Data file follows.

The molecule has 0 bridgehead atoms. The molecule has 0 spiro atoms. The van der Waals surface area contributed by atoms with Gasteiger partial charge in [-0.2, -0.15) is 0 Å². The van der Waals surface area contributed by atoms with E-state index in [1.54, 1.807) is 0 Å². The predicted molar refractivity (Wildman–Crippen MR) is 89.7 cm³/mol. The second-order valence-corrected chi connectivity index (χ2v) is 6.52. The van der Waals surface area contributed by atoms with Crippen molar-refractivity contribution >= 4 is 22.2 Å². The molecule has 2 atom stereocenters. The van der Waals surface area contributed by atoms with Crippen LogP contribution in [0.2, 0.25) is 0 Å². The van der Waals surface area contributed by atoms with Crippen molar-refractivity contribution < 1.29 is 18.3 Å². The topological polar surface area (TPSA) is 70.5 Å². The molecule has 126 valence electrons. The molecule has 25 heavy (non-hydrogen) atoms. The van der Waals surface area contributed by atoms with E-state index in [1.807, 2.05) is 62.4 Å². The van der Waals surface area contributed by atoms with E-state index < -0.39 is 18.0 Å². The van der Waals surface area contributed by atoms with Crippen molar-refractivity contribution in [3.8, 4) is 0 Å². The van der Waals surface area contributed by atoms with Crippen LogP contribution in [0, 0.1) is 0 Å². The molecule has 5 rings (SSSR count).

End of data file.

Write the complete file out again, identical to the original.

The molecule has 0 bridgehead atoms. The molecule has 0 spiro atoms. The van der Waals surface area contributed by atoms with Gasteiger partial charge in [-0.2, -0.15) is 0 Å². The van der Waals surface area contributed by atoms with E-state index in [1.54, 1.807) is 0 Å². The predicted molar refractivity (Wildman–Crippen MR) is 89.7 cm³/mol. The second-order valence-corrected chi connectivity index (χ2v) is 6.52. The van der Waals surface area contributed by atoms with Crippen molar-refractivity contribution >= 4 is 22.2 Å². The molecule has 2 atom stereocenters. The van der Waals surface area contributed by atoms with Crippen LogP contribution in [0.2, 0.25) is 0 Å². The van der Waals surface area contributed by atoms with Crippen molar-refractivity contribution < 1.29 is 18.3 Å². The topological polar surface area (TPSA) is 70.5 Å². The molecule has 126 valence electrons. The molecule has 25 heavy (non-hydrogen) atoms. The van der Waals surface area contributed by atoms with E-state index in [1.807, 2.05) is 62.4 Å². The van der Waals surface area contributed by atoms with E-state index < -0.39 is 18.0 Å². The van der Waals surface area contributed by atoms with Crippen molar-refractivity contribution in [3.8, 4) is 0 Å². The van der Waals surface area contributed by atoms with Crippen LogP contribution in [0, 0.1) is 0 Å². The molecule has 5 rings (SSSR count).